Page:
VICE -- In the 45 years since CBGB’s opened its doors on the Bowery, the club’s legend has hardly faded from memory. Perhaps this is thanks to the many iconic photographs, often taken by Roberta Bayley and David Godlis, that seem to suspend New York’s punk scene in time — like that of a young Patti Smith smoking a cigarette between sets or the Ramones crouched in an alley outside.
Chances are if you walked into CBGB’s between 1975 and 1978, you’d be greeted by Roberta, seated at her post by the door where she’d collect the $3 admission. Occasionally, she’d pop back and take a few photos of her friends performing — like Richard Hell with his Heartbreakers, Talking Heads, or Blondie — often to print in Punk Magazine, where she was the chief photographer.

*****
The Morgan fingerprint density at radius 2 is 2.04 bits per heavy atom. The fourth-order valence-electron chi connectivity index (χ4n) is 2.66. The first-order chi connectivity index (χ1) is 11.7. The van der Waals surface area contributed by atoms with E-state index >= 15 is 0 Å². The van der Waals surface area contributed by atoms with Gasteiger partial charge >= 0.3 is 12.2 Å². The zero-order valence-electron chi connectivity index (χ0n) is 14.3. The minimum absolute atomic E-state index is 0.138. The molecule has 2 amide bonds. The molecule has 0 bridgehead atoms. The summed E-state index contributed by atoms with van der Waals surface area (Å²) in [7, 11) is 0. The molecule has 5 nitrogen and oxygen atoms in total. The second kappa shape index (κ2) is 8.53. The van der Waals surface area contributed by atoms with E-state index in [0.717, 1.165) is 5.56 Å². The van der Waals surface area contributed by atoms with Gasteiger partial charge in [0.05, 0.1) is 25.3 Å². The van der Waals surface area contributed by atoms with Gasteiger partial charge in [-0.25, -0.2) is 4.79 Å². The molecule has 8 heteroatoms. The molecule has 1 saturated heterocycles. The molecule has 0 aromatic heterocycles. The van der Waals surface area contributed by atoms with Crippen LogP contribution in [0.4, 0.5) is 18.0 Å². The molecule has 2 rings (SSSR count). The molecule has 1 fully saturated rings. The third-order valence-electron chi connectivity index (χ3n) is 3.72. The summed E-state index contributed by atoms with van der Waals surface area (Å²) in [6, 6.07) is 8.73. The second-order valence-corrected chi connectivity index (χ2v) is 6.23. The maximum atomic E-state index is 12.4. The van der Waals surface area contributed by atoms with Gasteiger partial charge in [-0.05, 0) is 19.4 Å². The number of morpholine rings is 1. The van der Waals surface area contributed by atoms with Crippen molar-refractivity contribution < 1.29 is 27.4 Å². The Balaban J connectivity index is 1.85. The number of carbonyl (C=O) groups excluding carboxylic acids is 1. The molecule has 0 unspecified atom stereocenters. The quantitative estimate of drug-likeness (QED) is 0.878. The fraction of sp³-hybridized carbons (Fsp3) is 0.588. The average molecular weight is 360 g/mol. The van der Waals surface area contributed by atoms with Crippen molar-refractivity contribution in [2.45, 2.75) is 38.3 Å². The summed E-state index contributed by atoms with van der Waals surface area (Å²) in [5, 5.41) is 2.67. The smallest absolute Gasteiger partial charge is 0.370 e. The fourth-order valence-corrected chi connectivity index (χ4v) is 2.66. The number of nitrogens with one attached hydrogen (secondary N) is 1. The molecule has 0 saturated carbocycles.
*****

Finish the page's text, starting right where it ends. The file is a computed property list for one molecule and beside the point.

“I took a few classes in high school, when I was 15 or 16, and learned about developing in my own darkroom and printing. I was fooling around with taking pictures, but it wasn’t a serious thing and I didn’t study it,” Bayley says. “I went to college at San Francisco State and the photography department was really popular. Everyone wanted to be a photographer.
“From the beginning, I started selling photos for almost no money. I didn’t see the point of taking pictures that I couldn’t sell, which was stupid in a way. Now, I could kill myself because I should’ve taken like ten thousand more pictures, especially in certain situations. I did a fair amount with Blondie, just because they were easy to photograph and I traveled with them.”